The impact of COVID-19 on our communal and individual well-being prompted the world to tackle mental health concerns like never before, and innovative thinkers have risen to the occasion.

The World Economic Forum’s Global Future Council on Mental Health collaborated with Scientific American to choose solutions that are contributing substantially to improve the world for everyone suffering from mental illness in order to showcase these impactful developments.

The lack of available professionals in an individual’s location is among the major obstacles many people confront when seeking mental healthcare. Telepsychiatry allows for video chat consultations over a computer or phone, increasing the accessibility of mental healthcare and reducing response times that can lead to emergency room visits or the need for costly inpatient care.

It can also make it more comfortable for patients who don’t feel safe being in the same room as a doctor, allowing them to obtain the care they need while being in a safe and secure environment.

Novel Drug Therapies
According to the World Health Organization, depression affects over 264 million people of all ages worldwide. When it comes to medication, about a third of individuals who suffer from depression do not respond to two or more antidepressants, and are therefore termed treatment resistant.

The US Food and Drug Administration and the European Medicines Agency have approved esketamine, a chemical similar to the club drug ketamine, for treatment-resistant depression based on this research which are expected to have better prospects.

Artificial Intelligence
The number of AI-powered tools has been significantly increasing throughout the year. AI chatbots such as Woebot and Wysa can assist patients in practicing Cognitive Behavior Therapy techniques and managing their symptoms in between consultations.

Vanderbilt University Medical Center in Nashville, Tenn., developed one such programme that gathered data from more than 5,000 patients admitted for self-harm or suicide attempts.

It could predict whether the patient would attempt suicide again in the next week with an 84 percent accuracy rate and if they would attempt suicide again in the next two years with an 80 percent accuracy rate using that information.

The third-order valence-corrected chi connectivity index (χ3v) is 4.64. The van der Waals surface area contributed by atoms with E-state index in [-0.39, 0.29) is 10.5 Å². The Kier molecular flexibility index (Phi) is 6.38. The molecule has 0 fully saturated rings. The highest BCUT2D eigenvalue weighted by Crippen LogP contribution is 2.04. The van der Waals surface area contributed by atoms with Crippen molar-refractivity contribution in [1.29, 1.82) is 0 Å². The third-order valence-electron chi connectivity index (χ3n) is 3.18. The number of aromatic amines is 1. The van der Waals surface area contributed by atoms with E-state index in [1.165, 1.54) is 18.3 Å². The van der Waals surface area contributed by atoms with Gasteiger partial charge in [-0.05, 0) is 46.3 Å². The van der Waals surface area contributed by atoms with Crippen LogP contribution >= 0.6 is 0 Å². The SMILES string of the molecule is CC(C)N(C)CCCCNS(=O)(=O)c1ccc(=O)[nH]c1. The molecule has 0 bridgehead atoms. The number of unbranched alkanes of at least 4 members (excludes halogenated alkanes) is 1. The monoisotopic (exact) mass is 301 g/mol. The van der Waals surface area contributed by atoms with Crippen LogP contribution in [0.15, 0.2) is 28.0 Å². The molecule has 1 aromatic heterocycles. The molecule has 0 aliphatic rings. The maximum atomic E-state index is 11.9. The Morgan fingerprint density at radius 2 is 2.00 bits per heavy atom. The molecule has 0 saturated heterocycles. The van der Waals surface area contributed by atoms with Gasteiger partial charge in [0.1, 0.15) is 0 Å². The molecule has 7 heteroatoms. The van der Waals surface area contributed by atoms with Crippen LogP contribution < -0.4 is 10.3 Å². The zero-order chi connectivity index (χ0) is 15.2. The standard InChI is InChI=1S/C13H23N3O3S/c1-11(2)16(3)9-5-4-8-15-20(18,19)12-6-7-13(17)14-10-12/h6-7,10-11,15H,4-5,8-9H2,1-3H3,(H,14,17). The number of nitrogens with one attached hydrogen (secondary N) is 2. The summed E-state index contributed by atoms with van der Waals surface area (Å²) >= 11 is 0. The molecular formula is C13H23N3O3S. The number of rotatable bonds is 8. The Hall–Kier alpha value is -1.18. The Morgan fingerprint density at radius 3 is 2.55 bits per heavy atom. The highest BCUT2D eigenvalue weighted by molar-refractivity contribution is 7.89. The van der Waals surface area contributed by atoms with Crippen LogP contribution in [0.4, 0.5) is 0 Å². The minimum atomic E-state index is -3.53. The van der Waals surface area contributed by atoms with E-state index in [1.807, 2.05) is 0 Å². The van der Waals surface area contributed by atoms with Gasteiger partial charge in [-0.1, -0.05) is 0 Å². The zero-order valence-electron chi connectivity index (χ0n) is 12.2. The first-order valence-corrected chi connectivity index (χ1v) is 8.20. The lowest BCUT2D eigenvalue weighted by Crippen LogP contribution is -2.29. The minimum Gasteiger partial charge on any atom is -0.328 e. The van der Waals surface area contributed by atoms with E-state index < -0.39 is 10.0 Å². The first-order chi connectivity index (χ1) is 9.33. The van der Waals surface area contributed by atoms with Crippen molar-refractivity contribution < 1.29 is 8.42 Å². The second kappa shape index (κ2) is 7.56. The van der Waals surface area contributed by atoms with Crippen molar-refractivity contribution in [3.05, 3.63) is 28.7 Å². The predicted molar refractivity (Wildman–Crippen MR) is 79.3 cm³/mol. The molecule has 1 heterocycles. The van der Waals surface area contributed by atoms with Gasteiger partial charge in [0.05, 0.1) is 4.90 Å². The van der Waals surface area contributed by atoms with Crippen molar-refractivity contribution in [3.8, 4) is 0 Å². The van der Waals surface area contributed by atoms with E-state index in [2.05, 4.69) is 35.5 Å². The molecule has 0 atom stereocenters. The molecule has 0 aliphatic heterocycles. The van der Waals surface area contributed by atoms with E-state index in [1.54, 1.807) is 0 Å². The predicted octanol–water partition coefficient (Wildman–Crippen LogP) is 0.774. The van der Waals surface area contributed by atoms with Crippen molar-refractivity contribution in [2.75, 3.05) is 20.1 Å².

Digital Symptom Tracking
It is also time-consuming and inefficient to keep track of mental health symptoms by paper. Those symptoms are documented in an electronic health record, which is not really developed for data analysis in the first place.

On the other hand, online symptom tracking encourages patients to share information on a regular basis. An AI software analyzes the data for patterns and alerts providers in real time if any red flags are detected. It is not a substitute for professional help, but it can be used in conjunction with it.

The Anxiety and Depression Association of America keeps track of all mental health smartphone apps that have been evaluated and approved.

Social Media Data Analysis
Billions of people use social media around the world daily, generating massive amounts of data from their devices. An increasing body of research suggests that language patterns and pictures in social media posts can disclose and predict mental health disorders in individuals, as well as assess mental health trends across entire communities.

Researchers, tech companies, government agencies, and nongovernmental organizations can use these massive databases to look for signs of mental health conditions like depression, anxiety, and suicide risk courtesy of the advances in artificial intelligence, natural language processing, and other data science tools.

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